As I noted yesterday, I had a full plate of state-level political leaders on campus today.
Governor Sonny Perdue addressed an auditorium full of students, faculty, staff, and guests this morning, focusing on the themes of trust and leadership. Without explicitly referring to Aristotle, he offered a concrete example of why the optimal size of a political order is one in which everyone is a friend of a friend. For Perdue, trustworthiness has to be established personally, and hence all politics must ultimately be personal. Hard to manage in a state with over 8 million inhabitants and in a reelection campaign whose budget is approaching $15 million, but worth holding up as a touchstone. Stated another way: character matters, and you can tell a lot about a person by looking at his (or her) family.
As you can tell, this wasn’t a political speech, but was meant rather to reach a college-age audience, who have likely given more thought to family and friendship than they have to political life. It worked as a civic lesson, and it worked as a way of conveying the dignity and decency of public life. I couldn’t have asked for a better or more appropriate message to counter the premature cynicism of so many of my students.
Perdue connects well with his audience and impressed the unscientific sample of students with whom I spoke afterward. The student introducer and questioners also acquitted themselves well, the former managing to convey something of the Governor’s personality and the latter posing questions that were well-formulated and respectful, focusing on the Governor’s promotion of Georgia’s international profile and on public support for private higher education.
A short while later, I hosted Mary Margaret Oliver, a long-time Georgia state legislator who has focused much of her career on child and family issues. As she is unopposed for reelection, she could be very forthright and pointed in the issues and questions she raises. A slightly left-of-center Democrat (who once had statewide political aspirations), Rep. Oliver argued that state government spends too much time and effort on economic development and not enough on education and health care. We worry too much, she argued, about jobs, and not enough about the 40% of those who enter high school in Georgia, but do not graduate.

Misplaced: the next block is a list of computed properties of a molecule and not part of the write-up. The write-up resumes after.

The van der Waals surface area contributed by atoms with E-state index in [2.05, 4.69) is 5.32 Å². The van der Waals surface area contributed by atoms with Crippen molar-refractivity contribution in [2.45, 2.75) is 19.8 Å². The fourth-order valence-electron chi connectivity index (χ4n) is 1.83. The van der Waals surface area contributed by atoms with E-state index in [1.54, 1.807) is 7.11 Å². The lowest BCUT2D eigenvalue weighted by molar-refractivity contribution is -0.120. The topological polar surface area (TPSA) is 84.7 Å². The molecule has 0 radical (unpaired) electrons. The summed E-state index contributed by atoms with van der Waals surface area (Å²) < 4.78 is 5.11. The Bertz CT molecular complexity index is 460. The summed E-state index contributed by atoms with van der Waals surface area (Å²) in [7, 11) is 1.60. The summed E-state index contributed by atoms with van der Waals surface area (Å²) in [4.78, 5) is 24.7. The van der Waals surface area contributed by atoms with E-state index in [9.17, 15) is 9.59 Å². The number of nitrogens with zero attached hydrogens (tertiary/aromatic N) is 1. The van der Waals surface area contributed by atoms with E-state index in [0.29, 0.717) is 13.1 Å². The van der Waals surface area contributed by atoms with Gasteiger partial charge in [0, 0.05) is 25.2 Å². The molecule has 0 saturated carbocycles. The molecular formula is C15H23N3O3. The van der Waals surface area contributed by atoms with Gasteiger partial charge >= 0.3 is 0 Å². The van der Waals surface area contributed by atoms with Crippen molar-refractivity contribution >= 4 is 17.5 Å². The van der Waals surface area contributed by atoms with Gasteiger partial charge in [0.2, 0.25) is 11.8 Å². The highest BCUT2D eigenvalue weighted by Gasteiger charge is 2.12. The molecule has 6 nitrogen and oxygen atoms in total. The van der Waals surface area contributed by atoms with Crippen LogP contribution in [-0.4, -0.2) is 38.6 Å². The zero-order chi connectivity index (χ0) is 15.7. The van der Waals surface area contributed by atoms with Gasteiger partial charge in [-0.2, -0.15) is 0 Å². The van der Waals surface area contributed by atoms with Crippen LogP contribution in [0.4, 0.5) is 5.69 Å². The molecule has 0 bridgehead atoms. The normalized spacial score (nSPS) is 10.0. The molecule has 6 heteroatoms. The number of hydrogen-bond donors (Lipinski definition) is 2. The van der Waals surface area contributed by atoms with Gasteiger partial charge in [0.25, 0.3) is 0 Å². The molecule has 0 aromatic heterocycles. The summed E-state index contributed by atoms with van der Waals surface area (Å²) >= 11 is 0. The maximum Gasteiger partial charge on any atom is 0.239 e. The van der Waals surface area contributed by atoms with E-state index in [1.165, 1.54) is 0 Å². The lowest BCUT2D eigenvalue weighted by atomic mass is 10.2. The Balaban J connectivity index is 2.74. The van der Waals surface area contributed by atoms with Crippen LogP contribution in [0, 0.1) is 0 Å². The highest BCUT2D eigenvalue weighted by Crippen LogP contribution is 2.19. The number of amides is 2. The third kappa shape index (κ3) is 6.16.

While she tried to cast this contrast in terms of class (with governors--including her old State Senate suitemate Sonny Perdue, once a Democrat--spending too much time associating with the "super-rich" who bring capital and jobs to the state), I think that there’s a more plausible explanation. Rep. Oliver spoke movingly about the plight of a "permanent underclass," of toddlers who, without state intervention, would be at the mercy of their drug-addicted mothers. It’s extremely hard, she said, to know what to do. How do you intervene? How many chances at rehabilitation do you give the mother? (If I’d been anything other than the good host, I might have asked her here what she thought of state funding for faith-based drug rehabilitation, but I held my tongue.) In short, there are limits to what the state can do in dealing with problems that she came very close to conceding were intractable. And surely there are even greater limits to what a state can do in the relatively short terms allotted to political leaders who have to be able to point to successes in the face of an adversarial environment if they’re to win reelection. It’s much easier to point to the billions of dollars of new investment and the thousands (or tens of thousands) of jobs that have been created on your watch. Those are metrics everyone can understand and about which it’s relatively easy to boast. And, of course, jobs are, for the most part, uncontroversial (unless they’re held by illegal immigrants).
After listening to Rep. Oliver, I’m reminded of something that Rousseau said (which I’ll have to paraphrase badly, since I don’t have the text in front of me): today’s politicians talk incessantly about commerce and money; their predecessors spoke about morals. Rep. Oliver doesn’t want them to talk about money so much, but I’m not sure that she wants them to talk about morals and character in a way that might--just might--begin meaningfully to address some of her very real concerns regarding the least among us.
All in all, a busy and interesting day. The more I listen to these state-level political figures, the more I’m convinced that Georgia has an impressive stock of genuine public servants. Sounds corny and pollyannaish, I know, but I haven’t encountered a stinker yet. (People assure me that there are some, but they seem to be allergic to speaking at Oglethorpe.)